YOUTH – interview with composer David Lang


David Lang composed the evocative music score for Paolo Sorrentino’s beautiful film Youth. Greg spoke to David about the score, and what makes a great film score, as well as discussing some of the great film composers.

“I have to say it was a completely amazing and beautiful thing that happened to me, completely out of the blue,” admits classical composer David Lang. Lang was chosen by Italian director Paolo Sorrentino (The Great Beauty, etc) to create the musical score for his latest film Youth, a poetic meditation on life and ageing. The film stars Michael Caine as Fred Ballinger, a retired music composer who is approached to perform at a Royal Command Performance in front of Queen Elizabeth and Prince Philip.

Lang was studying chemistry at college and was on his way to becoming a doctor. But he had always had a passion for music ever since he was nine years old and watched a movie of the legendary Leonard Bernstein conducting a Young People’s Concert, and knew that he wanted to become a composer. “Even though I was doing music from a very early age I never really thought I was going to be doing it for real until I got a huge amount of courage when I was about 20 years old. Even though I was doing music all the time I never thought that could be my career. My career as a composer of film scores came about almost by accident.”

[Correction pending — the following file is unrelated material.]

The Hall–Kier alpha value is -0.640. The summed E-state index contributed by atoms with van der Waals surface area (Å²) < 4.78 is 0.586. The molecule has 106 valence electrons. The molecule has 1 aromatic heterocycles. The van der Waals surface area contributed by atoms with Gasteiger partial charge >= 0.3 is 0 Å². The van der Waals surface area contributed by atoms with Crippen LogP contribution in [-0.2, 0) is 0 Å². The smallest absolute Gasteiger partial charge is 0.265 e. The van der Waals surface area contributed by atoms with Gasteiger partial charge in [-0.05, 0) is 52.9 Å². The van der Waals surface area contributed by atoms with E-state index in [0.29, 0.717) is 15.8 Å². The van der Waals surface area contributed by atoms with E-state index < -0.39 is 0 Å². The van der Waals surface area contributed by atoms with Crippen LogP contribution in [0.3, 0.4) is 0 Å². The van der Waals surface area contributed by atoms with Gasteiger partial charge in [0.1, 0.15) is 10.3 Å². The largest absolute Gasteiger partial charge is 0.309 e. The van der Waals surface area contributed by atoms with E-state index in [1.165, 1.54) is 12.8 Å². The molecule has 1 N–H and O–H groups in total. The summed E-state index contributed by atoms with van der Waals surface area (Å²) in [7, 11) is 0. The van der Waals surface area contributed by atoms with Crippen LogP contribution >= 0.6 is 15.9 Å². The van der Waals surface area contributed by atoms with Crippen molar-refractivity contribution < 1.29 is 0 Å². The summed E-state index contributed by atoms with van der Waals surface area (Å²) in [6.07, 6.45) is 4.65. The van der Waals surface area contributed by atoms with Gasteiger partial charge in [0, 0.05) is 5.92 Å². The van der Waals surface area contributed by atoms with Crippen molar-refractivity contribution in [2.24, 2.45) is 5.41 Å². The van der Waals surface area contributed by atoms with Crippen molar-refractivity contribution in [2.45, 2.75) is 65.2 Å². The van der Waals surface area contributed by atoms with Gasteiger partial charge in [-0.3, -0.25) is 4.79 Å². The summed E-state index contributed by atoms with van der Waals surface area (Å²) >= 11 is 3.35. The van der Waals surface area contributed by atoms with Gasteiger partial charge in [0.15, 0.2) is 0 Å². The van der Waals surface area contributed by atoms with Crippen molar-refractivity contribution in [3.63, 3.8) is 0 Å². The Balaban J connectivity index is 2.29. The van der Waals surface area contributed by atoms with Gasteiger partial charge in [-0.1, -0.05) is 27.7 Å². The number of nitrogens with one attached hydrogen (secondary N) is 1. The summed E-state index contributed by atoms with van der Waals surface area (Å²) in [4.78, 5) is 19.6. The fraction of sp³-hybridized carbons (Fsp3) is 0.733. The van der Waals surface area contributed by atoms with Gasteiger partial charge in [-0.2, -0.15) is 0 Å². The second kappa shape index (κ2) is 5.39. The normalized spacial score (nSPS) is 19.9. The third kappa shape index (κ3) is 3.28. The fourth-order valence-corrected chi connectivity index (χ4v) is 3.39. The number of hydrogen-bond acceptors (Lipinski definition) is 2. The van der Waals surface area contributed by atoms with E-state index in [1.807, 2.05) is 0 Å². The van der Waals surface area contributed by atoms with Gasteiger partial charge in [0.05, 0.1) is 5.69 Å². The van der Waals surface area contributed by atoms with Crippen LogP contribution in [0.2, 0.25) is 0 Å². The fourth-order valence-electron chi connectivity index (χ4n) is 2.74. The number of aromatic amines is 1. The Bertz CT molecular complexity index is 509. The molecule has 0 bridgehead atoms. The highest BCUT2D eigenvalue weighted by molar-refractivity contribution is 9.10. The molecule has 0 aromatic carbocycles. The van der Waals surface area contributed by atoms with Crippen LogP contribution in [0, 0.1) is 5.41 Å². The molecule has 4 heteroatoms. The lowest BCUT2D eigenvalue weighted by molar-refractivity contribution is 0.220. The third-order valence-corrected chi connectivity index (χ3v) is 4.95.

The collaboration happened almost by accident, admits Lang, on the phone from Los Angeles. Sorrentino has used one of Lang’s compositions in his Oscar winning film The Great Beauty. Then he approached Lang to score his new film. “He told me that he had this crazy idea to make a movie about a composer,” he elaborates. “The main point of this movie would be that there would be a song that ran through it from start to finish. They would talk about this song for the entire movie, and Paolo asked me if i would like to be the composer of the music for this film. I just couldn’t believe my good luck,” he recalls.

“So the beautiful idea of the film that Paolo had was to start with the idea that there would be a song which can carry a huge range of emotional information for this character. He then built the entire film around the possibility of this song. So that’s how important music is to him.”

The way Sorrentino constructed the movie though was somewhat unusual. “Usually what happens with a movie is that everyone is finished – the script, the shooting, and then they edit everything,” elaborates Lang. “And the very last thing that happens is that they send the finished film without music to a composer. Then you very quickly have to add the music at the last possible moment. It’s very stressful!